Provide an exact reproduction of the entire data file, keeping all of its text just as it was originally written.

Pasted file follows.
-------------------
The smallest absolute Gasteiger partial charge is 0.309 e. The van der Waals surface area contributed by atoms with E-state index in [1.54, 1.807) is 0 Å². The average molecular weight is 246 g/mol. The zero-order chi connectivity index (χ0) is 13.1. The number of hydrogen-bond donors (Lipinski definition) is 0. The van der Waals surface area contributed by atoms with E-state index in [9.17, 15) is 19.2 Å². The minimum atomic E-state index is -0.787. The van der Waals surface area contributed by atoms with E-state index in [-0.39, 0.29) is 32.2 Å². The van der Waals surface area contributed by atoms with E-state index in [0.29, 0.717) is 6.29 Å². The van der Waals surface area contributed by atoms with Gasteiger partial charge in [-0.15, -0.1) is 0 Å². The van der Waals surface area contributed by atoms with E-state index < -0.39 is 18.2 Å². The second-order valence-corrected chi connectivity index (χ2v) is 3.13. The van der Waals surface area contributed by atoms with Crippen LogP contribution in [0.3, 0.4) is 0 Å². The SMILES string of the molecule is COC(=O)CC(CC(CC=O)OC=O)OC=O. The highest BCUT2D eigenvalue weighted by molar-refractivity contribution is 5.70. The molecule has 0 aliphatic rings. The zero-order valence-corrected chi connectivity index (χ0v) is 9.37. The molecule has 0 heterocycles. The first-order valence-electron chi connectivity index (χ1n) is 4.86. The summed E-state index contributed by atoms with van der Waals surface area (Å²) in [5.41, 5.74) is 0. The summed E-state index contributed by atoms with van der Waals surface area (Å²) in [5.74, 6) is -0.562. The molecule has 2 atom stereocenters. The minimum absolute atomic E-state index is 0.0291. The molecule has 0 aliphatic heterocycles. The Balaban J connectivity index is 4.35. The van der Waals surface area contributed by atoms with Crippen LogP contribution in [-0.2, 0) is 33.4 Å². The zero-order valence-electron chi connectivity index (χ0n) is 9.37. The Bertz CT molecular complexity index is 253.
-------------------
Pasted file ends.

The smallest absolute Gasteiger partial charge is 0.309 e. The van der Waals surface area contributed by atoms with E-state index in [1.54, 1.807) is 0 Å². The average molecular weight is 246 g/mol. The zero-order chi connectivity index (χ0) is 13.1. The number of hydrogen-bond donors (Lipinski definition) is 0. The van der Waals surface area contributed by atoms with E-state index in [9.17, 15) is 19.2 Å². The minimum atomic E-state index is -0.787. The van der Waals surface area contributed by atoms with E-state index in [-0.39, 0.29) is 32.2 Å². The van der Waals surface area contributed by atoms with E-state index in [0.29, 0.717) is 6.29 Å². The van der Waals surface area contributed by atoms with Gasteiger partial charge in [-0.15, -0.1) is 0 Å². The van der Waals surface area contributed by atoms with E-state index < -0.39 is 18.2 Å². The second-order valence-corrected chi connectivity index (χ2v) is 3.13. The van der Waals surface area contributed by atoms with Crippen LogP contribution in [0.3, 0.4) is 0 Å². The SMILES string of the molecule is COC(=O)CC(CC(CC=O)OC=O)OC=O. The highest BCUT2D eigenvalue weighted by molar-refractivity contribution is 5.70. The molecule has 0 aliphatic rings. The zero-order valence-corrected chi connectivity index (χ0v) is 9.37. The molecule has 0 heterocycles. The first-order valence-electron chi connectivity index (χ1n) is 4.86. The summed E-state index contributed by atoms with van der Waals surface area (Å²) in [5.41, 5.74) is 0. The summed E-state index contributed by atoms with van der Waals surface area (Å²) in [5.74, 6) is -0.562. The molecule has 2 atom stereocenters. The minimum absolute atomic E-state index is 0.0291. The molecule has 0 aliphatic heterocycles. The Balaban J connectivity index is 4.35. The van der Waals surface area contributed by atoms with Crippen LogP contribution in [-0.2, 0) is 33.4 Å². The zero-order valence-electron chi connectivity index (χ0n) is 9.37. The Bertz CT molecular complexity index is 253.